Castaic Lake algal bloom prompts danger advisory

Press release

News release 

The state Department of Water Resources is urging people to avoid physical contact with water at Castaic Lake until further notice due to the presence of blue-green algae. People should also avoid eating fish or shellfish from the lake, according to the DWR advisory. 

This week’s lab results show an increase in toxin levels. A danger advisory was put in place Tuesday, and remains in effect for the entire Castaic Lake, except Castaic Lagoon, until further notice. It is advised for people and pets to stay out of the water and avoid contact with algal scum in the water or on shore. Boating is allowed, but water-contact recreation and sporting activities are not considered safe due to potential adverse health effects.  

For latest conditions and danger advisory information, go to

Advisories are based on the potential health risks from algae. Exposure to toxic blue-green algae, also known as cyanobacteria, can cause eye irritation, allergic skin rash, mouth ulcers, vomiting, diarrhea, and cold- and flu-like symptoms. Pets can be especially susceptible because they tend to drink while in the water and lick their fur afterward. People are advised to keep pets away from the water.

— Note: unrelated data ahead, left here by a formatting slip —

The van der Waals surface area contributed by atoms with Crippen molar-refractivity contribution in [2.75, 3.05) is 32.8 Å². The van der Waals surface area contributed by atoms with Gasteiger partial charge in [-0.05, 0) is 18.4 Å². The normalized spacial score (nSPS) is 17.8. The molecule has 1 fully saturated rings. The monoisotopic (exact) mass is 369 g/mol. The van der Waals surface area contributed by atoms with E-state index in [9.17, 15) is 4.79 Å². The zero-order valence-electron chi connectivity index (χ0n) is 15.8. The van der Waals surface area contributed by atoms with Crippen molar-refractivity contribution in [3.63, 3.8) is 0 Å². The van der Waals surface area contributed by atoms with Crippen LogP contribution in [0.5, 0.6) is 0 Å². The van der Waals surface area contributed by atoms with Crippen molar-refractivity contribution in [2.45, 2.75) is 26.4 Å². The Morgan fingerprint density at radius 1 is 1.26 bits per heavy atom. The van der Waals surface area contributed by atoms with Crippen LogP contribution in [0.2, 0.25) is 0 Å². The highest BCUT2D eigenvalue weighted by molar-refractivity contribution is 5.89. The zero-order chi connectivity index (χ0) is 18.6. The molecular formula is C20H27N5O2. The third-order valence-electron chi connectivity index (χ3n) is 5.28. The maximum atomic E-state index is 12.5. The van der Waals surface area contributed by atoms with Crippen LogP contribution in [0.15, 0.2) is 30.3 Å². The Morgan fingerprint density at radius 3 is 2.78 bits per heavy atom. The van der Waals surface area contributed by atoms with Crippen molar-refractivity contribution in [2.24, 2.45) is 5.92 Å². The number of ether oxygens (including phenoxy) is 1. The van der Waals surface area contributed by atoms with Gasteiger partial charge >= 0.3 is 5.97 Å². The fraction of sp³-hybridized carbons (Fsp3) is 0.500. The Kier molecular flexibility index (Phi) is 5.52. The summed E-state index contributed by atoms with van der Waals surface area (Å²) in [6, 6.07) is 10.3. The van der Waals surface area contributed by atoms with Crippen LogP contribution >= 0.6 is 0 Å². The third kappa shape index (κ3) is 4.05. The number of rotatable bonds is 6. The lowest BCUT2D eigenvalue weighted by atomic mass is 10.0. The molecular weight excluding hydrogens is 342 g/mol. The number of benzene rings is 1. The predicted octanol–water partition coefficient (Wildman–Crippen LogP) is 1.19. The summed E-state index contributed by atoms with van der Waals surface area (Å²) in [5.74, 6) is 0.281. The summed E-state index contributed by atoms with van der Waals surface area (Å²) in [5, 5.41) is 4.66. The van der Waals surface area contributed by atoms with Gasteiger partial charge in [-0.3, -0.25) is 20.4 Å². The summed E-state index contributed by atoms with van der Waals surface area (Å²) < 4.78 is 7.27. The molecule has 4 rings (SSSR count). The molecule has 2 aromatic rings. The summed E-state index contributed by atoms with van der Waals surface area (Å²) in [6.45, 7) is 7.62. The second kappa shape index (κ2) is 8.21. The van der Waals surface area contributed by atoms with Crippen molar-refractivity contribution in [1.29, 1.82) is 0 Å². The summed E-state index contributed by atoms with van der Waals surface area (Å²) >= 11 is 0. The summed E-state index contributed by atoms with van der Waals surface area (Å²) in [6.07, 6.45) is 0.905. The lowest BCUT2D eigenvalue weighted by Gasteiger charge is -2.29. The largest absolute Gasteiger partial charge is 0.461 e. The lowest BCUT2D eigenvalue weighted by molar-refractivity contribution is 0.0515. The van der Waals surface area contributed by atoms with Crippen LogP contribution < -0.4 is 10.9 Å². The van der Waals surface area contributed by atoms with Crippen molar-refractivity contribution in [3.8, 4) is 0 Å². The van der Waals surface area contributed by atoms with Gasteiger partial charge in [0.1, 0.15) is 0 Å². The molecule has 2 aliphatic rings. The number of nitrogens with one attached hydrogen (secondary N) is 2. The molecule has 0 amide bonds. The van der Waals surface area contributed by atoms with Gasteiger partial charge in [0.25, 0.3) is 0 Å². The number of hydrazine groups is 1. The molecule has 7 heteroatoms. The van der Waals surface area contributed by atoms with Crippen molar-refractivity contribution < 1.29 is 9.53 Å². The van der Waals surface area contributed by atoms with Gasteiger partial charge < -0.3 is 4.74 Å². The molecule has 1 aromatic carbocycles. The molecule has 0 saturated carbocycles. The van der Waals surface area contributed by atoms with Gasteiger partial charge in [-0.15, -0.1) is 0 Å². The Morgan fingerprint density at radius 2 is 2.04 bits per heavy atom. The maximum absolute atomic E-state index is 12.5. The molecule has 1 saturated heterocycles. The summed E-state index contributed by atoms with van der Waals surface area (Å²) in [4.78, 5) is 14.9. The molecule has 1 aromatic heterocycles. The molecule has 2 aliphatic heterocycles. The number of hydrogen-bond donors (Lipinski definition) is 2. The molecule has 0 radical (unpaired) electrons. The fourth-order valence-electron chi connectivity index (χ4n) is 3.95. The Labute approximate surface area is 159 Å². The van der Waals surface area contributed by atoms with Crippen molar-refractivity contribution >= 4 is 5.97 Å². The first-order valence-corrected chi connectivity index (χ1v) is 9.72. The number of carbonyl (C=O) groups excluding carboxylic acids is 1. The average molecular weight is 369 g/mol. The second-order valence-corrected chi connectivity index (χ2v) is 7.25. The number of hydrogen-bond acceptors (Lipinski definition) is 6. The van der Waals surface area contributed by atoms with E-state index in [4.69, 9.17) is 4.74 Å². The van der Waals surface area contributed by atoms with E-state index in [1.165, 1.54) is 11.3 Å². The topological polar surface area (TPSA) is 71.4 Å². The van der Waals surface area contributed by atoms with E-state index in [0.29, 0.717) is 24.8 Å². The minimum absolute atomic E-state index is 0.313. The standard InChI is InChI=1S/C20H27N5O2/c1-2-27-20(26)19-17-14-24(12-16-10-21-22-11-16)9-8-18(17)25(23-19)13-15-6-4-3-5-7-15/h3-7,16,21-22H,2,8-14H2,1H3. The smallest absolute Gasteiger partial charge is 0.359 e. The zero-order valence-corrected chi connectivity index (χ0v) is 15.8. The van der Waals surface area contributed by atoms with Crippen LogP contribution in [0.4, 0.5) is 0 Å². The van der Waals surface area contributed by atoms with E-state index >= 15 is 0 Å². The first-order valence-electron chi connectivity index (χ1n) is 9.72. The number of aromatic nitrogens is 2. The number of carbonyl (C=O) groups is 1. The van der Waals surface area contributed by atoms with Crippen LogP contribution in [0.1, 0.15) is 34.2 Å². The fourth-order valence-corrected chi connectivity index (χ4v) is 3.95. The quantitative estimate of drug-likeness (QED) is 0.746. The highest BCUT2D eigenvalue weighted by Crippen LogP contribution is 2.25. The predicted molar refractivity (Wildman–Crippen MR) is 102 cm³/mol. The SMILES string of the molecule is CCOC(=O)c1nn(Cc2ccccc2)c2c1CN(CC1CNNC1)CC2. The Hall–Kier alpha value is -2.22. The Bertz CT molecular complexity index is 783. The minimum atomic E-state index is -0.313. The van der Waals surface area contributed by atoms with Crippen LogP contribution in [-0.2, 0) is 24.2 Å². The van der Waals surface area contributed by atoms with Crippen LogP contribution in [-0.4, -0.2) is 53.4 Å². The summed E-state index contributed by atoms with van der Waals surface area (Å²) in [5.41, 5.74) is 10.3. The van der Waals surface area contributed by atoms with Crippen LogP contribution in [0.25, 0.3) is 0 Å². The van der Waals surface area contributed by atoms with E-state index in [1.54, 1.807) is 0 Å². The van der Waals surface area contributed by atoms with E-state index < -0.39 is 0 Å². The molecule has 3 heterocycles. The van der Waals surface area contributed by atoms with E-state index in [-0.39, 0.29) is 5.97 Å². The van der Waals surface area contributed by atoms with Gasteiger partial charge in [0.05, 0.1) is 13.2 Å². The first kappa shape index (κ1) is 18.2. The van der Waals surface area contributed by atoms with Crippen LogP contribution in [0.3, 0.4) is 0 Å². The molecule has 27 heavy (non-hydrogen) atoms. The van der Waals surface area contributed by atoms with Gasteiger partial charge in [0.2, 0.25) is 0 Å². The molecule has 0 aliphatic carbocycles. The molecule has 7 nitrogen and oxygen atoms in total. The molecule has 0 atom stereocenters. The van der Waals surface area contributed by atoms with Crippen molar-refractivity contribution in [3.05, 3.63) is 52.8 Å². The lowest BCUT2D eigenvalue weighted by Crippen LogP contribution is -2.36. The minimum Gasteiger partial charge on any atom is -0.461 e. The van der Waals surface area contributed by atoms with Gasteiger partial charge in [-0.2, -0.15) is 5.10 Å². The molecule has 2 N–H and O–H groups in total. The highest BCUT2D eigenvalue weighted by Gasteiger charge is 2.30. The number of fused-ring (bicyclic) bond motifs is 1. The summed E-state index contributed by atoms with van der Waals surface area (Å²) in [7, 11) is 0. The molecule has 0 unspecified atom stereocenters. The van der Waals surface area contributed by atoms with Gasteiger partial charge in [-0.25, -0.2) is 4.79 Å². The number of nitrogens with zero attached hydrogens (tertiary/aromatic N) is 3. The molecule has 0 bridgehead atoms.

Bloom conditions can change rapidly, and wind and waves may move or concentrate the bloom into different regions of the reservoir. The algal bloom can accumulate into mats, and scum, form foam at the surface and along the shoreline, and range in color from blue, green, white, or brown. 

State guidelines on cyanobacteria and harmful algal blooms recommend the following precautions be taken in waters impacted by blue-green algae: 

• Take care that pets and livestock do not drink the water, swim through algal blooms, scum, or mats, or lick their fur after going in the water. Rinse pets in clean water to remove algae from fur. 

• Avoid wading, swimming, or jet or water skiing in water containing algal blooms, scum, or mats. 

• Do not drink, cook, or wash dishes with untreated surface water from these areas under any circumstances. Common water purification techniques such as camping filters, tablets, and boiling do not remove toxins. 

• Do not eat mussels or other bivalves collected from these areas. No fish should be consumed under a danger advisory. 

• Get medical treatment immediately if you think that you, a family member, friend, pet, or livestock might have been poisoned by blue-green algae toxins. Be sure to alert medical professionals to the possible contact with blue-green algae. Also, make sure to contact the county Public Health Department. 

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